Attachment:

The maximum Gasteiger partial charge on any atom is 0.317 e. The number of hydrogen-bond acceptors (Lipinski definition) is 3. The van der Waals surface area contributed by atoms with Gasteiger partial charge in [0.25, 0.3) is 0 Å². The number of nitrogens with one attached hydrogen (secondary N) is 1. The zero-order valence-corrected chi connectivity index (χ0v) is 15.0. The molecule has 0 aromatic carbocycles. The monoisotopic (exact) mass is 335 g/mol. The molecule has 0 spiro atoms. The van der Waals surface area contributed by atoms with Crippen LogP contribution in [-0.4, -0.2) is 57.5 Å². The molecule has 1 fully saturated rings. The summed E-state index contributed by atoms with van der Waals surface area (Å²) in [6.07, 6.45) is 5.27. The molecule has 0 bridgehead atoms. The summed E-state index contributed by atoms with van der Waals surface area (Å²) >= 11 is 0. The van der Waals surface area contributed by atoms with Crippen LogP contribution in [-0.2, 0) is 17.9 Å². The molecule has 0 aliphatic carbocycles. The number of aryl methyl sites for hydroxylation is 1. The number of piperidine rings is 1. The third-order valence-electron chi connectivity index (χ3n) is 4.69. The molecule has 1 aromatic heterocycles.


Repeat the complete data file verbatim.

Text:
The maximum Gasteiger partial charge on any atom is 0.317 e. The number of hydrogen-bond acceptors (Lipinski definition) is 3. The van der Waals surface area contributed by atoms with Gasteiger partial charge in [0.25, 0.3) is 0 Å². The number of nitrogens with one attached hydrogen (secondary N) is 1. The zero-order valence-corrected chi connectivity index (χ0v) is 15.0. The molecule has 0 aromatic carbocycles. The monoisotopic (exact) mass is 335 g/mol. The molecule has 0 spiro atoms. The van der Waals surface area contributed by atoms with Crippen LogP contribution in [-0.4, -0.2) is 57.5 Å². The molecule has 1 fully saturated rings. The summed E-state index contributed by atoms with van der Waals surface area (Å²) in [6.07, 6.45) is 5.27. The molecule has 0 bridgehead atoms. The summed E-state index contributed by atoms with van der Waals surface area (Å²) >= 11 is 0. The van der Waals surface area contributed by atoms with Crippen LogP contribution in [-0.2, 0) is 17.9 Å². The molecule has 0 aliphatic carbocycles. The number of aryl methyl sites for hydroxylation is 1. The number of piperidine rings is 1. The third-order valence-electron chi connectivity index (χ3n) is 4.69. The molecule has 1 aromatic heterocycles.